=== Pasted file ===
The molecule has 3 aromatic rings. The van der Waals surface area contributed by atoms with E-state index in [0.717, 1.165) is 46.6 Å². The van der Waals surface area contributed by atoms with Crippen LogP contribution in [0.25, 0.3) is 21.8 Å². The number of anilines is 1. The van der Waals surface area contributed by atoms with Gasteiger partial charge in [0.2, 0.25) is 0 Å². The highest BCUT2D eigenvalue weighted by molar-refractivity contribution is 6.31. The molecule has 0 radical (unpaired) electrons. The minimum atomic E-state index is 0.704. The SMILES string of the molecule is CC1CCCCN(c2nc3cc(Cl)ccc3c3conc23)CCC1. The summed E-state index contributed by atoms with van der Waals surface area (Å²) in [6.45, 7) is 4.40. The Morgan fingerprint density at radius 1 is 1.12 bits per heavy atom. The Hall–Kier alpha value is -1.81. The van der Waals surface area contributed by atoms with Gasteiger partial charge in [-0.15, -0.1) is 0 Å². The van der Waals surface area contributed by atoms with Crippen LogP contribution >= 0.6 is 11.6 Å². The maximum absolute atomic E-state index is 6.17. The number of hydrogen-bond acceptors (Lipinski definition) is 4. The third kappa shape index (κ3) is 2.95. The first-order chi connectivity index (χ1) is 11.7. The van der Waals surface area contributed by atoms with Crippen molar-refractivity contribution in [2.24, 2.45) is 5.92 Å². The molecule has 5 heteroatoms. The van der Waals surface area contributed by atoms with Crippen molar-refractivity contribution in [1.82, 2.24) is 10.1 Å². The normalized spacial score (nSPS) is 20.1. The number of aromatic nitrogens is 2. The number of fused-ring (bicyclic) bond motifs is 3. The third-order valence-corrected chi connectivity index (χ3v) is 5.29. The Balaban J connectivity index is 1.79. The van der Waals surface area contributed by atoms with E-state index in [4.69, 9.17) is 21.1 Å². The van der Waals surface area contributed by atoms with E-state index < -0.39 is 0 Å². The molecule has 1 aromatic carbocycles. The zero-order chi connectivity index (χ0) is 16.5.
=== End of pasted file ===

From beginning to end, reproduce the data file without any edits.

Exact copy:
The molecule has 3 aromatic rings. The van der Waals surface area contributed by atoms with E-state index in [0.717, 1.165) is 46.6 Å². The van der Waals surface area contributed by atoms with Crippen LogP contribution in [0.25, 0.3) is 21.8 Å². The number of anilines is 1. The van der Waals surface area contributed by atoms with Gasteiger partial charge in [0.2, 0.25) is 0 Å². The highest BCUT2D eigenvalue weighted by molar-refractivity contribution is 6.31. The molecule has 0 radical (unpaired) electrons. The minimum atomic E-state index is 0.704. The SMILES string of the molecule is CC1CCCCN(c2nc3cc(Cl)ccc3c3conc23)CCC1. The summed E-state index contributed by atoms with van der Waals surface area (Å²) in [6.45, 7) is 4.40. The Morgan fingerprint density at radius 1 is 1.12 bits per heavy atom. The Hall–Kier alpha value is -1.81. The van der Waals surface area contributed by atoms with Gasteiger partial charge in [-0.15, -0.1) is 0 Å². The van der Waals surface area contributed by atoms with Crippen LogP contribution >= 0.6 is 11.6 Å². The maximum absolute atomic E-state index is 6.17. The number of hydrogen-bond acceptors (Lipinski definition) is 4. The third kappa shape index (κ3) is 2.95. The first-order chi connectivity index (χ1) is 11.7. The van der Waals surface area contributed by atoms with Crippen molar-refractivity contribution in [2.24, 2.45) is 5.92 Å². The molecule has 5 heteroatoms. The van der Waals surface area contributed by atoms with Crippen molar-refractivity contribution in [1.82, 2.24) is 10.1 Å². The normalized spacial score (nSPS) is 20.1. The number of aromatic nitrogens is 2. The number of fused-ring (bicyclic) bond motifs is 3. The third-order valence-corrected chi connectivity index (χ3v) is 5.29. The Balaban J connectivity index is 1.79. The van der Waals surface area contributed by atoms with E-state index in [4.69, 9.17) is 21.1 Å². The van der Waals surface area contributed by atoms with E-state index < -0.39 is 0 Å². The molecule has 1 aromatic carbocycles. The zero-order chi connectivity index (χ0) is 16.5.